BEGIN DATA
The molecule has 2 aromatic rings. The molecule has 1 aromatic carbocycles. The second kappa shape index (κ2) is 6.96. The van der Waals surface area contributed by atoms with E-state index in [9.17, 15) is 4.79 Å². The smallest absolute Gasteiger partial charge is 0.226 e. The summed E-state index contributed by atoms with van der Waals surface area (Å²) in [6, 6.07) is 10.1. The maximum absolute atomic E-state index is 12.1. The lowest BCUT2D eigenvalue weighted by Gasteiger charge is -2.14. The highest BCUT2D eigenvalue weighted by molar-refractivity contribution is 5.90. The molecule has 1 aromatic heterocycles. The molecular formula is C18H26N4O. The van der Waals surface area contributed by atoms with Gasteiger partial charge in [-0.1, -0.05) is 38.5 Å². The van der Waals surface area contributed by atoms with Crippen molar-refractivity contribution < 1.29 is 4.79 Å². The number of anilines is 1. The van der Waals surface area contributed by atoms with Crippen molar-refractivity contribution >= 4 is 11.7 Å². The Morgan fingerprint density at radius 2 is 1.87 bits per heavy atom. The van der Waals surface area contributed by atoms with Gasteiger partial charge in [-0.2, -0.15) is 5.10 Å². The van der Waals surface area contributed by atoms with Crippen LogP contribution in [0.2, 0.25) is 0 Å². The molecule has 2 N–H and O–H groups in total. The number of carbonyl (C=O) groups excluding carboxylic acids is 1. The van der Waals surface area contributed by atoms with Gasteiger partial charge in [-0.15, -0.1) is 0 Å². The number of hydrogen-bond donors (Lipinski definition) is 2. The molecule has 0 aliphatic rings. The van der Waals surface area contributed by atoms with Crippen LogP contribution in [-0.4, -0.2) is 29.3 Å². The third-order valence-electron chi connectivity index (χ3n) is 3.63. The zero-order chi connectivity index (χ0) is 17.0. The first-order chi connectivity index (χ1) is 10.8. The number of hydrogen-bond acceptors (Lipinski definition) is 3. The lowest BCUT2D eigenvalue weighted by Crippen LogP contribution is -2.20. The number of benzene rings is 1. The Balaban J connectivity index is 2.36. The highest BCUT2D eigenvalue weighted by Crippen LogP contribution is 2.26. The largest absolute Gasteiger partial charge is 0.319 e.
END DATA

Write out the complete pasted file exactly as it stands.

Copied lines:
The molecule has 2 aromatic rings. The molecule has 1 aromatic carbocycles. The second kappa shape index (κ2) is 6.96. The van der Waals surface area contributed by atoms with E-state index in [9.17, 15) is 4.79 Å². The smallest absolute Gasteiger partial charge is 0.226 e. The summed E-state index contributed by atoms with van der Waals surface area (Å²) in [6, 6.07) is 10.1. The maximum absolute atomic E-state index is 12.1. The lowest BCUT2D eigenvalue weighted by Gasteiger charge is -2.14. The highest BCUT2D eigenvalue weighted by molar-refractivity contribution is 5.90. The molecule has 1 aromatic heterocycles. The molecular formula is C18H26N4O. The van der Waals surface area contributed by atoms with Gasteiger partial charge in [-0.1, -0.05) is 38.5 Å². The van der Waals surface area contributed by atoms with Crippen molar-refractivity contribution < 1.29 is 4.79 Å². The number of anilines is 1. The van der Waals surface area contributed by atoms with Crippen molar-refractivity contribution >= 4 is 11.7 Å². The Morgan fingerprint density at radius 2 is 1.87 bits per heavy atom. The van der Waals surface area contributed by atoms with Gasteiger partial charge in [-0.2, -0.15) is 5.10 Å². The van der Waals surface area contributed by atoms with Crippen LogP contribution in [0.2, 0.25) is 0 Å². The molecule has 2 N–H and O–H groups in total. The number of carbonyl (C=O) groups excluding carboxylic acids is 1. The van der Waals surface area contributed by atoms with Gasteiger partial charge in [-0.15, -0.1) is 0 Å². The number of hydrogen-bond donors (Lipinski definition) is 2. The molecule has 0 aliphatic rings. The van der Waals surface area contributed by atoms with Crippen LogP contribution in [-0.4, -0.2) is 29.3 Å². The third-order valence-electron chi connectivity index (χ3n) is 3.63. The zero-order chi connectivity index (χ0) is 17.0. The first-order chi connectivity index (χ1) is 10.8. The number of hydrogen-bond acceptors (Lipinski definition) is 3. The lowest BCUT2D eigenvalue weighted by Crippen LogP contribution is -2.20. The number of benzene rings is 1. The Balaban J connectivity index is 2.36. The highest BCUT2D eigenvalue weighted by Crippen LogP contribution is 2.26. The largest absolute Gasteiger partial charge is 0.319 e.